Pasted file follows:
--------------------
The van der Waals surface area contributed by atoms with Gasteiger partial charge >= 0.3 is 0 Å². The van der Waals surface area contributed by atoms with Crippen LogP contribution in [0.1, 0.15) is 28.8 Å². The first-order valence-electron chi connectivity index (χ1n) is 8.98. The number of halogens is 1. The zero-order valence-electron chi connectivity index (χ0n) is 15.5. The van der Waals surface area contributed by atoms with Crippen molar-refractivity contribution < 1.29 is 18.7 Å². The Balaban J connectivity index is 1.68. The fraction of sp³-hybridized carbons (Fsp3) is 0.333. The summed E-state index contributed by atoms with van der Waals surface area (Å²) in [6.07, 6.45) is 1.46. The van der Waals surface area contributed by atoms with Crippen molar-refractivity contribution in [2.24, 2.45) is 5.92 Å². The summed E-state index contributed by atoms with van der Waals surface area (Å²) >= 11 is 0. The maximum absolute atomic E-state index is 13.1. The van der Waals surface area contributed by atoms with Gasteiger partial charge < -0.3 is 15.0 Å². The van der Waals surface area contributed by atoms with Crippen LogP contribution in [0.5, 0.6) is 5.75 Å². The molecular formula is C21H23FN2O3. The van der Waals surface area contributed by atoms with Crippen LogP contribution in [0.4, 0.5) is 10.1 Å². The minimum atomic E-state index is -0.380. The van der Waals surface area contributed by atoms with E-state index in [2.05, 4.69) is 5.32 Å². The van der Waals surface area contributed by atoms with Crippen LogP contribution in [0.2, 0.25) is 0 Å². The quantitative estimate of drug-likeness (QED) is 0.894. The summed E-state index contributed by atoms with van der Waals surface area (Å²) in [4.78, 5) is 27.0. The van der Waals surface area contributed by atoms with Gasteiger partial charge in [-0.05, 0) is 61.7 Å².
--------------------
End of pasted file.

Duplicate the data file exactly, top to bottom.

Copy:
The van der Waals surface area contributed by atoms with Gasteiger partial charge >= 0.3 is 0 Å². The van der Waals surface area contributed by atoms with Crippen LogP contribution in [0.1, 0.15) is 28.8 Å². The first-order valence-electron chi connectivity index (χ1n) is 8.98. The number of halogens is 1. The zero-order valence-electron chi connectivity index (χ0n) is 15.5. The van der Waals surface area contributed by atoms with Crippen molar-refractivity contribution < 1.29 is 18.7 Å². The Balaban J connectivity index is 1.68. The fraction of sp³-hybridized carbons (Fsp3) is 0.333. The summed E-state index contributed by atoms with van der Waals surface area (Å²) in [6.07, 6.45) is 1.46. The van der Waals surface area contributed by atoms with Crippen molar-refractivity contribution in [2.24, 2.45) is 5.92 Å². The summed E-state index contributed by atoms with van der Waals surface area (Å²) >= 11 is 0. The maximum absolute atomic E-state index is 13.1. The van der Waals surface area contributed by atoms with Gasteiger partial charge < -0.3 is 15.0 Å². The van der Waals surface area contributed by atoms with Crippen LogP contribution in [0.5, 0.6) is 5.75 Å². The molecular formula is C21H23FN2O3. The van der Waals surface area contributed by atoms with Crippen LogP contribution in [0.4, 0.5) is 10.1 Å². The minimum atomic E-state index is -0.380. The van der Waals surface area contributed by atoms with E-state index in [2.05, 4.69) is 5.32 Å². The van der Waals surface area contributed by atoms with Crippen LogP contribution in [0.2, 0.25) is 0 Å². The quantitative estimate of drug-likeness (QED) is 0.894. The summed E-state index contributed by atoms with van der Waals surface area (Å²) in [4.78, 5) is 27.0. The van der Waals surface area contributed by atoms with Gasteiger partial charge in [-0.05, 0) is 61.7 Å².